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Drug use: What’s the difference between addiction and dependence?



Javier Fiz Pérez - published on 03/23/18

A psychologist examines the nature of drug addiction in the first of several articles on the topic.

Drug abuse can lead to addiction. Drug addiction can also be the consequence of prolonged use of a properly prescribed medication to alleviate physical pain, although it’s unusual for this to occur when a person doesn’t have other addiction risk factors.

Definition of addiction

Drug abuse is not necessarily addiction — it is simply the excessive use of a drug, or its consumption for purposes other than proper medical purposes. Drug addiction consists of a psychological dependence that results in the compulsive use of a substance, despite the resulting negative consequences, even when those are severe.

A psychological dependence on narcotics, for example, consists of a need to consume a psychoactive substance for pleasure or to avoid negative feelings or moods. The drugs that cause this kind of dependence work by activating the brain circuits involved in pleasure, also known as the reward center of the brain. There are different opinions regarding the level of addiction or psychological dependence that any given drug may produce; a variety of factors are involved besides the drug itself, varying from individual to individual (genetic makeup, family environment, etc.).

Physical dependence and psychological dependence

Physical dependence on a substance, that is to say, needing a drug to be able to function, is neither a necessary nor sufficient condition for addiction. There are some substances which do not cause addiction, but do create physical dependence, such as some medicines for treating blood pressure. On the other hand, there are drugs that cause addiction without physical dependence; for example, abstinence from cocaine doesn’t cause symptoms such as vomiting or shaking, but it may cause depression or anxiety.

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When users of psychoactive substances stop using a drug, they may experience withdrawal: besides lacking the pleasurable effects of the drug, they may experience physical pain and an intense craving, both of which are indicators of physical dependence on that specific substance which is now absent from their system. In other words, dependence is the physiological need for a drug, which causes disagreeable withdrawal symptoms when consumption is interrupted.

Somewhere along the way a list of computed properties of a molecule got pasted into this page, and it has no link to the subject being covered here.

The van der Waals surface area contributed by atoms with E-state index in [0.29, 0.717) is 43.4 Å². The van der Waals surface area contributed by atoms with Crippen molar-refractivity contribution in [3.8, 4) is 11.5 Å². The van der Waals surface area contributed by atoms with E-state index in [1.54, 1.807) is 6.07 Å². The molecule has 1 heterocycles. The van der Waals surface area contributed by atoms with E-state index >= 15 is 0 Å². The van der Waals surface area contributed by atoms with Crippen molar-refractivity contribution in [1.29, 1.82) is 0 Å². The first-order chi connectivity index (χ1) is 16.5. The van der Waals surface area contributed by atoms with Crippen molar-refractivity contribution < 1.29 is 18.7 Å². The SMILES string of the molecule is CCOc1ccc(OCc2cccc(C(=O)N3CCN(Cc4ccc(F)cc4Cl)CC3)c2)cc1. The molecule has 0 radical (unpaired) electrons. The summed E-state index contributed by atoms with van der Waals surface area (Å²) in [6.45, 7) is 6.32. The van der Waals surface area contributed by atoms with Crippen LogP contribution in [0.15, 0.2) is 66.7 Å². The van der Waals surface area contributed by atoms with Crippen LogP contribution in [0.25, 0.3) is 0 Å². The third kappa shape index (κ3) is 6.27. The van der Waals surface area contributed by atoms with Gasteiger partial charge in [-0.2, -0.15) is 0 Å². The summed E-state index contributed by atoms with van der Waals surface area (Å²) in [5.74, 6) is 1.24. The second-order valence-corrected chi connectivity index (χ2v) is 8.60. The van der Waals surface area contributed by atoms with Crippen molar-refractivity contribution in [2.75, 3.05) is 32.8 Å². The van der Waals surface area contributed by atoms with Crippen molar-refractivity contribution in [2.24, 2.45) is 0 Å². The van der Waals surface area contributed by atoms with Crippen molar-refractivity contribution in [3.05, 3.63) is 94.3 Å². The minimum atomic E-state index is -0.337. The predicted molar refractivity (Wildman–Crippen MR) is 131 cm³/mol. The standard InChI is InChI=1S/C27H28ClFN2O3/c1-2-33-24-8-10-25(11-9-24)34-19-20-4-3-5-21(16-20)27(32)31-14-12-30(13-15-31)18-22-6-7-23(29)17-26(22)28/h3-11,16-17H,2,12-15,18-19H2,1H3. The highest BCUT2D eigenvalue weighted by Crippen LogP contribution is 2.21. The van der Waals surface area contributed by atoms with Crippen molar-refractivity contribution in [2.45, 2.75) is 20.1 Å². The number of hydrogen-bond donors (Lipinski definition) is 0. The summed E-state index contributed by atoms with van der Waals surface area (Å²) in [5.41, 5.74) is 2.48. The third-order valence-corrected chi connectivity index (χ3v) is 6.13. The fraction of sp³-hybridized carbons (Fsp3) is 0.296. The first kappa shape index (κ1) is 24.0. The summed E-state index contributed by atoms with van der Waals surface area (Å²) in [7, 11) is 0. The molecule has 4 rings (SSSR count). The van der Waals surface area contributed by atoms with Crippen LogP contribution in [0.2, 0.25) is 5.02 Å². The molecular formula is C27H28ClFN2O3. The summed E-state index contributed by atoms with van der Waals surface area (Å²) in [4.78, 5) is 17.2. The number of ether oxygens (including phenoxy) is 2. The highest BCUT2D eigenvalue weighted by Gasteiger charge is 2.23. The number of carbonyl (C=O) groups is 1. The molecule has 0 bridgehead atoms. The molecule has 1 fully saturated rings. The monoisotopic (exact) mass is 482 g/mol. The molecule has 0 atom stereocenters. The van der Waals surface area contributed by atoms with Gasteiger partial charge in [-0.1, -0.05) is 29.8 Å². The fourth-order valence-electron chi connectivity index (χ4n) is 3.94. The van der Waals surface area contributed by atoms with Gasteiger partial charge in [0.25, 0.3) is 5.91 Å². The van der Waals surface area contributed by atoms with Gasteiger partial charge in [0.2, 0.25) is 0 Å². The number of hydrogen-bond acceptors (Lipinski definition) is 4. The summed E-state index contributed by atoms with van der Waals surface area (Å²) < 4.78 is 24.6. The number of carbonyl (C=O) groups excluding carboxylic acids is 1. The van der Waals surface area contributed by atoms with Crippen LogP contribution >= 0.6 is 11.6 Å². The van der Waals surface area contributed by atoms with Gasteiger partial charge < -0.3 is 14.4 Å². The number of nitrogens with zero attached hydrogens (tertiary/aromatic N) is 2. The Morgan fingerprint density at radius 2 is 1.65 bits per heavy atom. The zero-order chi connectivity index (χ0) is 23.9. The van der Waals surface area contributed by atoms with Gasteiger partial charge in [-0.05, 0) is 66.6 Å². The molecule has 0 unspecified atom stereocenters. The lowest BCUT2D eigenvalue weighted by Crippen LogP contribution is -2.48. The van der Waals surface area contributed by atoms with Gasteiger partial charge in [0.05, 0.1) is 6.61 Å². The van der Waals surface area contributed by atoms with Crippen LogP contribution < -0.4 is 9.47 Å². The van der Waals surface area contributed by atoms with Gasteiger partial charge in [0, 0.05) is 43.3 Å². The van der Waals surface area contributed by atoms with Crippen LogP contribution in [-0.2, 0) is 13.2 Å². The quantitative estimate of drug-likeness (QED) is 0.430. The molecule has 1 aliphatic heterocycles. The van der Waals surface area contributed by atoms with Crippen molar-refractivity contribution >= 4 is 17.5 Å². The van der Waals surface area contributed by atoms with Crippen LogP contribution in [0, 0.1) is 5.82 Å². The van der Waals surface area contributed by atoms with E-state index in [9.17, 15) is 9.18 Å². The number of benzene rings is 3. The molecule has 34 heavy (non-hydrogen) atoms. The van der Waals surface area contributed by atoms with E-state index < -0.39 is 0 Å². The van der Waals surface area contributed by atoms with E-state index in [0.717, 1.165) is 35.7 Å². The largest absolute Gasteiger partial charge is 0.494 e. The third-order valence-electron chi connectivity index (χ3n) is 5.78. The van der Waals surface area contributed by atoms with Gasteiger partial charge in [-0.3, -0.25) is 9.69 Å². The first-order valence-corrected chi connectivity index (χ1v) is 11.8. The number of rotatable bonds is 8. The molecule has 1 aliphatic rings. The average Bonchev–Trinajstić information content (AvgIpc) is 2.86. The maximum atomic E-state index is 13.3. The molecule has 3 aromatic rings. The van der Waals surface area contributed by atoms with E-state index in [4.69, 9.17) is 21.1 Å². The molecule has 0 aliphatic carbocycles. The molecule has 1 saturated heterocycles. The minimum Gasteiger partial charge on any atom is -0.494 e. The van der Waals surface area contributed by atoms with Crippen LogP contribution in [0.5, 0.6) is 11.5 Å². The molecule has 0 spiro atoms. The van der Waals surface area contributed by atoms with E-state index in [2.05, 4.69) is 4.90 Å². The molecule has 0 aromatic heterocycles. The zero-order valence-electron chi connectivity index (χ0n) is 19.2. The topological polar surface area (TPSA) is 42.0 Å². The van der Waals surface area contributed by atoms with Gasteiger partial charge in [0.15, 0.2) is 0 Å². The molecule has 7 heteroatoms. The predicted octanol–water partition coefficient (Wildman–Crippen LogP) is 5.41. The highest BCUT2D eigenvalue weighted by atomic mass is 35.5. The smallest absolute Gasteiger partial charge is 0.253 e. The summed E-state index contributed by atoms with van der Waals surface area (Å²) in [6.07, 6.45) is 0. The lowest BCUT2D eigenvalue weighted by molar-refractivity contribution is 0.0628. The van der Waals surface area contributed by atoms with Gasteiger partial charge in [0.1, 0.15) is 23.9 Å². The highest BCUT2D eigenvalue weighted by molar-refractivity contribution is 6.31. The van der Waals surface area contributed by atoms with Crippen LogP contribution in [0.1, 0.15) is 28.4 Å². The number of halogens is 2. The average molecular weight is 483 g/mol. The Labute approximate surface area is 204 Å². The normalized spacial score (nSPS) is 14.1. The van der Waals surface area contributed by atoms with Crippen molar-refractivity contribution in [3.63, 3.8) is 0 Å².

It is also possible to develop addiction, or psychological dependence, and this happens quite often with prescription drugs used to treat depression and anxiety. Although they probably won’t cause physical dependence, these drugs become an important part of a person’s life as a way to alleviate negative feelings or moods. The result of both kinds of dependence is that the consumer will obtain and use the drug, often at great financial and personal cost.

How can a person become addicted?

The risk factors that predispose people to addiction are different from those that predispose them to the use or abuse of drugs. Pressure from peers or from a spouse or partner can lead to use or abuse, but at least half of those who fall into addiction also suffer from depression, attention deficit disorders, PTSD, or another psychological problems.

It’s possible for adolescents who grow up in an environment of illicit drug use to see their parents using drugs first. This can put them at greater risk for developing an addiction later on, for both environmental and genetic reasons.

A brief summary of the most commonly used drugs

Tranquilizers: Opiates and narcotics. They are powerful drugs with analgesic, sedative and euphoric properties. Some examples are: heroin, opium, codeine, meperidine (Demerol), hydromorphone (Dilaudid), Oxycontin, Vicodin, and others.

Central nervous system stimulants: Amphetamines, cocaine, dextroamphetamine, methamphetamine, and methylphenidate (Ritalin). The most widely-used stimulants are caffeine and nicotine. These drugs have a stimulating effect, and can result in tolerance (decreasing effectiveness of the substance due to the body adapting to its presence).

Central nervous system depressants: Barbiturates (amobarbital, pentobarbital, secobarbital), benzodiazepine (Valium, Ativan, Xanax), chloral hydrate, and paraldehyde. These substances produce a calming, sedative effect, reducing anxiety. They can lead to addiction. We should keep in mind that alcohol also produces these effects.

Hallucinogens: LSD, mescaline, psilocybin (“mushrooms”), and phencyclidine (PCP, or “angel dust”). These substances can cause a person to see things that are not there (hallucinations) and can lead to psychological addiction. Tetrahydrocannabinol (THC) is the main active ingredient found in cannabis (marijuana) and hashish. Although it is used for its relaxing properties, drugs derived from THC can also cause paranoia and anxiety.

The first step towards avoiding the destructive consequences of drug consumption and addiction is to know the negative effects that it can have on your life, on a personal level as well as on the level of your social life, family, and work. We will continue to discuss this topic in upcoming articles.

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